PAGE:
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Mortal ThoughtsReligion, Secularity, & Identity in Shakespeare and Early Modern Culture$
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Brian Cummings

Print publication date: 2013

Print ISBN-13: 9780199677719

Published to Oxford Scholarship Online: September 2013

DOI: 10.1093/acprof:oso/9780199677719.001.0001

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Hamlet's Luck

Hamlet's Luck

Shakespeare & the Renaissance Bible

Chapter:
(p.207) 6 Hamlet's Luck
Source:
Mortal Thoughts
Author(s):

Brian Cummings

Publisher:
Oxford University Press
DOI:10.1093/acprof:oso/9780199677719.003.0007

This chapter argues in two directions. One, in relation to issues of identity, shows how personhood is conceived to a large degree in Shakespeare's Hamlet by means of ideas of chance and luck. In the contrary direction, it shows how—in contrast to the way that moral philosophers such as Martha Nussbaum and Bernard Williams have written about ‘moral luck’ in ancient philosophy and tragedy—sixteenth-century theology is suffused with ideas of chance, even as it attempts to suppress them. Words such as ‘luck’, ‘fortune’, and ‘chance’ are traced through English biblical translation, and the theology of Luther and Calvin. This chapter argues for a reformulation of the boundaries of philosophy and theology in the early modern period, and how both relate to Hamlet. Hamlet has become the prince of arguments linking modernity, identity, and secularity. The chapter puts this relationship in a new shape.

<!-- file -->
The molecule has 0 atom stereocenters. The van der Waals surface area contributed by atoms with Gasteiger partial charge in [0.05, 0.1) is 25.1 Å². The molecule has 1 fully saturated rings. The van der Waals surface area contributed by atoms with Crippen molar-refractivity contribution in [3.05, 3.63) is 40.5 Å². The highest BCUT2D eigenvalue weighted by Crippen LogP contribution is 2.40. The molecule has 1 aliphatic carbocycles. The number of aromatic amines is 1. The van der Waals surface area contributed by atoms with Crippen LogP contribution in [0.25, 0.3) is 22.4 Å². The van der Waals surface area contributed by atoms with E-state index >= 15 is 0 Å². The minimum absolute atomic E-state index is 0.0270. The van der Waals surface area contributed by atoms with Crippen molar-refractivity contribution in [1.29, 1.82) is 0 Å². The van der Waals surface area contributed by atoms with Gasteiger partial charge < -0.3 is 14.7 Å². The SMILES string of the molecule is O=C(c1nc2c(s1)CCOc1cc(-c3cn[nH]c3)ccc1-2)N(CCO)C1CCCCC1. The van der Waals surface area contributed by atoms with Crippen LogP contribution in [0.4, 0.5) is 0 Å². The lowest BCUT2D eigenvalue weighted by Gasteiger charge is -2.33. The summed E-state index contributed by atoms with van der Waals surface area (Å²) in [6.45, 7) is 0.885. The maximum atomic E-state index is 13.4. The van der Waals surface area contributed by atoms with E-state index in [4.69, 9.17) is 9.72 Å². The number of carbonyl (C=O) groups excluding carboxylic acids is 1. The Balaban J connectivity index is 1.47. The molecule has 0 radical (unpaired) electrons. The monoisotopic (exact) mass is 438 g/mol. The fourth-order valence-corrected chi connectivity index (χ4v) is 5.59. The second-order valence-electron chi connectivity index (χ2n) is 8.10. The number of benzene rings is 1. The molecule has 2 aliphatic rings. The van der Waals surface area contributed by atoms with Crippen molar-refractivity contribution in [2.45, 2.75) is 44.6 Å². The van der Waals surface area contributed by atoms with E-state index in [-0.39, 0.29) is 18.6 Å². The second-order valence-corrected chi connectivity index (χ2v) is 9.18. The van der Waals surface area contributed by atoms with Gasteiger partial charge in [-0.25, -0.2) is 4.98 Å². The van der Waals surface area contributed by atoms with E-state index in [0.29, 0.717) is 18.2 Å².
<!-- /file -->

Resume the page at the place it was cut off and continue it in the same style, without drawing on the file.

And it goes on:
Keywords:   luck, chance, contingency, Bible, translation, Hamlet, modernity, identity

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